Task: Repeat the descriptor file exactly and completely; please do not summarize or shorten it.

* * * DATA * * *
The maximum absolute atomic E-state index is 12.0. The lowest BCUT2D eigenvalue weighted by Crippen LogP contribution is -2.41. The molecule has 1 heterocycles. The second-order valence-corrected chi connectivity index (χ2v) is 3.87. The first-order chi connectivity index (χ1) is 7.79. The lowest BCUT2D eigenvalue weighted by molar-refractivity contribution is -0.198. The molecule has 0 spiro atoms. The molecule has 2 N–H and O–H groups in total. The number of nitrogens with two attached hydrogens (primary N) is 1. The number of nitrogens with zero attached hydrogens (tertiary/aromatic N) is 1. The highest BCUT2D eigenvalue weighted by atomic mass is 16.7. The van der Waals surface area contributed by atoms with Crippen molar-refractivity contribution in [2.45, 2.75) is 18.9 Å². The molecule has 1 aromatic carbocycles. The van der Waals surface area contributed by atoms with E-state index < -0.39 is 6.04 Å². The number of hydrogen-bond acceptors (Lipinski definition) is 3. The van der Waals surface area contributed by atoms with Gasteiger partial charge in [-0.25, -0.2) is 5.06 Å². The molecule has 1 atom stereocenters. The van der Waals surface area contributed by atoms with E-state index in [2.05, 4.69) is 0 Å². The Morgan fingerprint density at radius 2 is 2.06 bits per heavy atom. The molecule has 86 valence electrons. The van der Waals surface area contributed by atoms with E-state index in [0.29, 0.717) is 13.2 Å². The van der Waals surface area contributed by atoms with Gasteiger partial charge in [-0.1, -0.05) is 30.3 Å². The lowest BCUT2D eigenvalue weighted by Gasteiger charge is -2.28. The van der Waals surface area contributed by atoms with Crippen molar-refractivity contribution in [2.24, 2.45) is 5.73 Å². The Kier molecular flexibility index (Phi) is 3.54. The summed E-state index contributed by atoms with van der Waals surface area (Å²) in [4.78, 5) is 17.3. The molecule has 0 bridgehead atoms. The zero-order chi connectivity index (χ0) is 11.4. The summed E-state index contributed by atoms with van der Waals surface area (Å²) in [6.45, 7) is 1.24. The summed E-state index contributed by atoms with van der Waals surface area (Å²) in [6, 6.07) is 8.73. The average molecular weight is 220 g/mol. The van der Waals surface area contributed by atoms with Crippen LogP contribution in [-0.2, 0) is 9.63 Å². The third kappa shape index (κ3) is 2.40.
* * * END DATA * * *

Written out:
The maximum absolute atomic E-state index is 12.0. The lowest BCUT2D eigenvalue weighted by Crippen LogP contribution is -2.41. The molecule has 1 heterocycles. The second-order valence-corrected chi connectivity index (χ2v) is 3.87. The first-order chi connectivity index (χ1) is 7.79. The lowest BCUT2D eigenvalue weighted by molar-refractivity contribution is -0.198. The molecule has 0 spiro atoms. The molecule has 2 N–H and O–H groups in total. The number of nitrogens with two attached hydrogens (primary N) is 1. The number of nitrogens with zero attached hydrogens (tertiary/aromatic N) is 1. The highest BCUT2D eigenvalue weighted by atomic mass is 16.7. The van der Waals surface area contributed by atoms with Crippen molar-refractivity contribution in [2.45, 2.75) is 18.9 Å². The molecule has 1 aromatic carbocycles. The van der Waals surface area contributed by atoms with E-state index < -0.39 is 6.04 Å². The number of hydrogen-bond acceptors (Lipinski definition) is 3. The van der Waals surface area contributed by atoms with Gasteiger partial charge in [-0.25, -0.2) is 5.06 Å². The molecule has 1 atom stereocenters. The van der Waals surface area contributed by atoms with E-state index in [2.05, 4.69) is 0 Å². The Morgan fingerprint density at radius 2 is 2.06 bits per heavy atom. The molecule has 86 valence electrons. The van der Waals surface area contributed by atoms with E-state index in [0.29, 0.717) is 13.2 Å². The van der Waals surface area contributed by atoms with Gasteiger partial charge in [-0.1, -0.05) is 30.3 Å². The lowest BCUT2D eigenvalue weighted by Gasteiger charge is -2.28. The van der Waals surface area contributed by atoms with Crippen molar-refractivity contribution in [2.24, 2.45) is 5.73 Å². The Kier molecular flexibility index (Phi) is 3.54. The summed E-state index contributed by atoms with van der Waals surface area (Å²) in [4.78, 5) is 17.3. The molecule has 0 bridgehead atoms. The zero-order chi connectivity index (χ0) is 11.4. The summed E-state index contributed by atoms with van der Waals surface area (Å²) in [6.45, 7) is 1.24. The summed E-state index contributed by atoms with van der Waals surface area (Å²) in [6, 6.07) is 8.73. The average molecular weight is 220 g/mol. The van der Waals surface area contributed by atoms with Crippen LogP contribution in [-0.2, 0) is 9.63 Å². The third kappa shape index (κ3) is 2.40.